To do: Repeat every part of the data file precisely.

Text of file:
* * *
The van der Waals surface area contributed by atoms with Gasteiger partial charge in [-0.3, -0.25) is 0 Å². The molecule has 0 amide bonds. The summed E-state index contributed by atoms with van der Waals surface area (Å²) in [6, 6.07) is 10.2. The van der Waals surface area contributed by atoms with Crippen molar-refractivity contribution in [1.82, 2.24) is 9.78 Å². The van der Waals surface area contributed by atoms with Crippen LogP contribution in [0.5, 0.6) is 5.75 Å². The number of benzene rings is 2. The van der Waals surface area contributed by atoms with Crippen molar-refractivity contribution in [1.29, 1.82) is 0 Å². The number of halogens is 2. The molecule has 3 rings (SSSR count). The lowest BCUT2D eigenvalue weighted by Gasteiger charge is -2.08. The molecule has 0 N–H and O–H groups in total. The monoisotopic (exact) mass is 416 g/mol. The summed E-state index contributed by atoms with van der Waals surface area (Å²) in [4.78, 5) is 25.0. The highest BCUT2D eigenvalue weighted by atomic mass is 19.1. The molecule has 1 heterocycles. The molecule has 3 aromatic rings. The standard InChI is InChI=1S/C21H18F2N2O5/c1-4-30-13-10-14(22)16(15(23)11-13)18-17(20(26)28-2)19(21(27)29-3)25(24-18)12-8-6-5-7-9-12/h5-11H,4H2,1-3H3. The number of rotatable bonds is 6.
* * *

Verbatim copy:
The van der Waals surface area contributed by atoms with Gasteiger partial charge in [-0.3, -0.25) is 0 Å². The molecule has 0 amide bonds. The summed E-state index contributed by atoms with van der Waals surface area (Å²) in [6, 6.07) is 10.2. The van der Waals surface area contributed by atoms with Crippen molar-refractivity contribution in [1.82, 2.24) is 9.78 Å². The van der Waals surface area contributed by atoms with Crippen LogP contribution in [0.5, 0.6) is 5.75 Å². The number of benzene rings is 2. The van der Waals surface area contributed by atoms with Crippen molar-refractivity contribution in [1.29, 1.82) is 0 Å². The number of halogens is 2. The molecule has 3 rings (SSSR count). The lowest BCUT2D eigenvalue weighted by Gasteiger charge is -2.08. The molecule has 0 N–H and O–H groups in total. The monoisotopic (exact) mass is 416 g/mol. The summed E-state index contributed by atoms with van der Waals surface area (Å²) in [4.78, 5) is 25.0. The highest BCUT2D eigenvalue weighted by atomic mass is 19.1. The molecule has 1 heterocycles. The molecule has 3 aromatic rings. The standard InChI is InChI=1S/C21H18F2N2O5/c1-4-30-13-10-14(22)16(15(23)11-13)18-17(20(26)28-2)19(21(27)29-3)25(24-18)12-8-6-5-7-9-12/h5-11H,4H2,1-3H3. The number of rotatable bonds is 6.